Intent to Deceive?

When Henry Francis du Pont purchased a Pennsylvania painted chest inscribed "Sibila Himmelbergerin" in January 1926, he believed that it had been made in 1792, the date on the lid. Considered to be one of the best examples of its kind at that time, the chest was featured in an article by Esther Stevens Fraser in The Magazine Antiques (September 1926). On display for many years in the Fraktur Room at Winterthur, its authenticity was called into question when it was considered for inclusion in an exhibition and publication in the 1970s. In 1997 it was closely examined again and more scientific analysis was completed in preparation for Winterthur’s first exhibition on fakes and forgeries.



Nothing is known about the chest inscribed with the name Sibila Himmelbergerin before it was purchased from an unknown source in Reading, Pennsylvania, by dealer C.M. Heffner, who sold it to Henry Francis du Pont in January 1926.

Two other chests with related decoration are known. One is inscribed "Valentin Himmelberger" and the other "Susana Himmelbergerin 1793." The suffix "-in" or "-en" is used for objects belonging to a woman. Genealogical research has identified a Himmelberger family living in Berks County, Pennsylvania, in the 1790s. Sibila (1771−1859) had four brothers and two sisters, including Valentine (1768−1853) and Susana (1775−1868).



Look closely at the Himmelbergerin chest and the genuine Kernen chest displayed beside it and compare the style of painting. The brushstrokes on the carnations on the Himmelbergerin chest are short and thick, giving the appearance of individual petals on the flowers. The flowers on the Kernen chest have been painted with long, smooth brushstrokes and appear flat in comparison. Notice the difference in wear on the two chests. The paint on the lid of the Kernen chest is badly abraded while the top of the Himmelbergerin chest shows little wear.

A close study of the construction of the Himmelbergerin chest identified techniques that are inconsistent with the date of 1792. Far more nails were used than would have been expected, and X-rays showed them to be modern wire nails reworked to look like 18th-century wrought nails. The recesses for drawer hardware were drilled rather than gouged, as would have been the case for the 18th century.


Himmelbergerin chest
Berks County, Pa.; probably late 19th century
Pine, maple, walnut
Bequest of Henry Francis du Pont 1957.1387

Kernen chest
Pennsylvania; ca. 1788
Bequest of Henry Francis du Pont 1959.2804

Painted chests

Experts look at a variety of clues to establish authenticity, including the technique used to create the painted decoration. Compare the style of painting on these two chests. The brushstrokes on the carnations on the Himmelbergerin chest are short and thick and delineate individual petals. The flowers on the Kernen chest have been painted with long, smooth brushstrokes that make the flowers and leaves look much flatter.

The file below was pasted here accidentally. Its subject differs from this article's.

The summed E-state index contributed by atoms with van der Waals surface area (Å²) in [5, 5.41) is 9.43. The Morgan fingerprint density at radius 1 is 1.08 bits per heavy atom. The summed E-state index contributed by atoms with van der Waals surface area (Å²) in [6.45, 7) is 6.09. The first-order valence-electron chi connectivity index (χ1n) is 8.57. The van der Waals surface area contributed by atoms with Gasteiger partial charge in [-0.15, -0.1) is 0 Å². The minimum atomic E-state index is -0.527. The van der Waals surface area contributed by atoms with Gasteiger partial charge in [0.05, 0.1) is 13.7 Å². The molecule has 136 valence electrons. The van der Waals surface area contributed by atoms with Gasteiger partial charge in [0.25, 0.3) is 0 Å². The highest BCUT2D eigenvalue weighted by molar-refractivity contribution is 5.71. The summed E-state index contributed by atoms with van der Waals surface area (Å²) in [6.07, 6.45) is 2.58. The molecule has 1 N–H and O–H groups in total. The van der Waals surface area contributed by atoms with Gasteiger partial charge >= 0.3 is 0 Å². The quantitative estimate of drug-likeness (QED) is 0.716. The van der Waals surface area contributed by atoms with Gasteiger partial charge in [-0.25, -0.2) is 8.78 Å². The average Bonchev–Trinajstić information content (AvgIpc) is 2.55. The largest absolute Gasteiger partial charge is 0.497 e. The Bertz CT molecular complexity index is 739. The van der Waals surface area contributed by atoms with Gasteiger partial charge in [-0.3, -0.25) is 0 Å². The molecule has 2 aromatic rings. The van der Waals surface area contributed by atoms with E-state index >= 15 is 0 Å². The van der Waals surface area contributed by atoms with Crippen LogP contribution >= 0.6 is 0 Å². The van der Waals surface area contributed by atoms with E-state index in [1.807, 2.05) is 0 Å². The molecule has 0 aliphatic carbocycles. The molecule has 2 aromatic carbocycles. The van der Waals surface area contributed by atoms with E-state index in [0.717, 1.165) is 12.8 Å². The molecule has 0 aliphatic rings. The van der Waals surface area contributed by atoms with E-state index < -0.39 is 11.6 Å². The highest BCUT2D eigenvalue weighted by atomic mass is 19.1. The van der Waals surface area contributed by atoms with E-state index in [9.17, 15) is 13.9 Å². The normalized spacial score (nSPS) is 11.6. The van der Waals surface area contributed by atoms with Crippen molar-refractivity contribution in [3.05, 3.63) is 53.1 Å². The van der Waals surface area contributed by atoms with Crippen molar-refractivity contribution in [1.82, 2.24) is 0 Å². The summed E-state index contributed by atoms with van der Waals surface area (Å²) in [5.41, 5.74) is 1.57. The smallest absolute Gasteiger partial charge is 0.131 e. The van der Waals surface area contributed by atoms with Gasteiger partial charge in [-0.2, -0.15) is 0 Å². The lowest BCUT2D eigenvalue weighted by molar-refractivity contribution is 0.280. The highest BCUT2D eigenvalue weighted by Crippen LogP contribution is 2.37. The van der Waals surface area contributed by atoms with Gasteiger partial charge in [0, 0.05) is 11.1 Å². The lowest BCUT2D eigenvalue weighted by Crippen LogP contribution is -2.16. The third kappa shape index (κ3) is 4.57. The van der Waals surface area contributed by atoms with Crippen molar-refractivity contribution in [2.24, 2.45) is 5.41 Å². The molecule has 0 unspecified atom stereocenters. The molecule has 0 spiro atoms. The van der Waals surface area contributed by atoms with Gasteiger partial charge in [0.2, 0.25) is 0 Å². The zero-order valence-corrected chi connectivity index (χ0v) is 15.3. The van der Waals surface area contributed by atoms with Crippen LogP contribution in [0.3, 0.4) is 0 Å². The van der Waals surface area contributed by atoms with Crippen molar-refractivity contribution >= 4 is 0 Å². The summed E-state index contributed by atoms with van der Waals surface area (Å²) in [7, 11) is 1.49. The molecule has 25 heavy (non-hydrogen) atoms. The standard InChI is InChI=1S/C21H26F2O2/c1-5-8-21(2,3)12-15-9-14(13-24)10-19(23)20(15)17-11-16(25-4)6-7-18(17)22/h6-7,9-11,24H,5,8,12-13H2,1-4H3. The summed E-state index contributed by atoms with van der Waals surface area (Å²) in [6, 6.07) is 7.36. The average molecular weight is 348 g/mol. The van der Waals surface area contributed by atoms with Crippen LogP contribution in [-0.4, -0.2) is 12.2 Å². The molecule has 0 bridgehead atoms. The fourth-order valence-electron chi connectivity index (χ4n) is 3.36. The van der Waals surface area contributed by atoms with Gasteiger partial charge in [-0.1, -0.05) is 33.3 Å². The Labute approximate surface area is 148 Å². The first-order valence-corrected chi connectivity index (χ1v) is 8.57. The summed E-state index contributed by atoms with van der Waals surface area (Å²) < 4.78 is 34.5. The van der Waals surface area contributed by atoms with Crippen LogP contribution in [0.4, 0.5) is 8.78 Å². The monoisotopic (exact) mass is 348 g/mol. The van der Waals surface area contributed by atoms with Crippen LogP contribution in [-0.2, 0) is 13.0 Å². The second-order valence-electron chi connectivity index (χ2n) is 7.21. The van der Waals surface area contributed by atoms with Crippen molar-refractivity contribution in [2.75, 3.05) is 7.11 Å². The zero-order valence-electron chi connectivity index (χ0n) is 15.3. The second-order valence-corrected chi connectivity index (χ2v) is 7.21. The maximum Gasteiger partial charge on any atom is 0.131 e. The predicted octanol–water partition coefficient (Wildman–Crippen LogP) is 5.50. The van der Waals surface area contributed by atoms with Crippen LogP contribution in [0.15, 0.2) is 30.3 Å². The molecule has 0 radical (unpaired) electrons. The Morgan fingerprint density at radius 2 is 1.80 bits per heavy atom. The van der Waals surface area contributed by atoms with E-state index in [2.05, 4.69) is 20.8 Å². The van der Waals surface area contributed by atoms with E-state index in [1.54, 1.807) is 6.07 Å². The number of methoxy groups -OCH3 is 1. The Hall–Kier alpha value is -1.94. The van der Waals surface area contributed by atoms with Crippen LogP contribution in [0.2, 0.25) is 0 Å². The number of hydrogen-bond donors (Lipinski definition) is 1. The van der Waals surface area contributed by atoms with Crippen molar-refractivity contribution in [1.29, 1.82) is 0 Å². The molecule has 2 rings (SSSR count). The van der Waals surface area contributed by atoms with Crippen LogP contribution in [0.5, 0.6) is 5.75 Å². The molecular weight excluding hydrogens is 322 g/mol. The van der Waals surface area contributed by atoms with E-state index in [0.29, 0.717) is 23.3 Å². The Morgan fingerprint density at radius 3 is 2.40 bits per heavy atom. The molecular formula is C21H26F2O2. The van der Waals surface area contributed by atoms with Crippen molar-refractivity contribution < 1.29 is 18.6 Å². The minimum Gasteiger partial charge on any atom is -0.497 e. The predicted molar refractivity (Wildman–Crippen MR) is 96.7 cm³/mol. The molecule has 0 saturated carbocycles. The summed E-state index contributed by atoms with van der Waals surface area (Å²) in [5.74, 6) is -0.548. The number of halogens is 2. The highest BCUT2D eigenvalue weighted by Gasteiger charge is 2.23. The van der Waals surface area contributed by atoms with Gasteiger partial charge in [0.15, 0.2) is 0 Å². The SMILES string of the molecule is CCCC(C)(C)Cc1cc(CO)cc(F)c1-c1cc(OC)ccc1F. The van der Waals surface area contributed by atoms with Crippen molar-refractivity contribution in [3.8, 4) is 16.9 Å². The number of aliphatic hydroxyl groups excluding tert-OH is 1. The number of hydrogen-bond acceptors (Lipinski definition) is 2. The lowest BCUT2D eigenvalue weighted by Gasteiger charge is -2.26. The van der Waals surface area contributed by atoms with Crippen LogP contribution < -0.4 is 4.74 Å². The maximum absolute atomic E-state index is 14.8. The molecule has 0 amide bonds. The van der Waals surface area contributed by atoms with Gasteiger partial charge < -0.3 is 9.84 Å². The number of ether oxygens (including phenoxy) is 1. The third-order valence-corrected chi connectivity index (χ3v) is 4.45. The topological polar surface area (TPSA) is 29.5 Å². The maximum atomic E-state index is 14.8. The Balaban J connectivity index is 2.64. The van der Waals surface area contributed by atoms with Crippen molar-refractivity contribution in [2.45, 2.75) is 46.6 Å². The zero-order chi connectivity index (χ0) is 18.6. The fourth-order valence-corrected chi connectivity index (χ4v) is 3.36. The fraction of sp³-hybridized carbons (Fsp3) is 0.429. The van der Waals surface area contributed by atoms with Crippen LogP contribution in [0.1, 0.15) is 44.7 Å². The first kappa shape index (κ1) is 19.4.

Notice also the difference in wear on the tops of the two chests. The lid of the Kernen chest is badly worn while the top of the Himmelbergerin chest shows little wear.


Scientific Analysis

XRF, FTIR, and SEM-EDS were used to characterize the pigments in the decoration of the Himmelbergerin chest and compare them to those of the Kernen chest. Both are decorated with pigments that are consistent with an 18th-century date: lead white, vermilion, copper-based green, and Prussian blue. The green color on the Himmelbergerin chest, however, was found to have a higher-than-normal concentration of salts of long-chain fatty acids, suggesting that it might date to the late 19th century, when metal stearate "soaps" began to be added to commercially prepared paint.

Analysis of Paint Composition on the Chests

Fourier-transform infrared spectroscopy (FTIR) measures and displays a spectrum that gives "fingerprints" of different chemical compounds present in an object.

The FTIR spectrum of the green pigment (left) from the Kernen chest shows that it contains copper resinate, a traditional pigment. The spectrum from the paint used on the leaves of the Himmelbergerin chest shows a high concentration of a material tentatively identified as copper stearate, a late 19th-century paint additive.

Spectra that compare the yellow paints (right) used on the chests show pigments that are commonly used on historic pieces; no modern pigments (late 19th century onward) are present. The FTIR test could not, in this case, conclusively pinpoint a date for the yellow paints.

Details of Nails


This wrought nail (formed by beating with a hammer) was made in the 1700s and was taken from the Kernen chest.




This wire nail is a typical modern nail formed by being drawn from metal wire. The type has been available from the 1870s onward. The shank is round with striations along its length.





The top of the shank of the nail taken from the Himmelbergerin chest is round with striations along its length, characteristic of wire nails. The bottom has been hammered to look like a wrought nail. The presence of a modified wire nail would seem to indicate an intent to deceive. 


Although the modification of the nails seems to indicate an attempt to disguise inconsistencies at the time of the sale to du Pont, the bulk of the evidence suggests that this chest was made in the late 19th century. One possible reason for the creation of such a reproduction might be to give each sibling a family heirloom. Although we cannot be sure, the lack of a market for such chests before the 1920s would imply that it is probably a legitimate reproduction that was later modified for sale with the intent to deceive.


Two other chests from the Himmelberger family survive that are similar in construction and decoration. Both were sold at auction, one in 1929 and the second, shown to the right, in 1931.



Carlson, Janice. Analytical Report # 3674-3675, April 23, 1999 (unpublished report, Winterthur).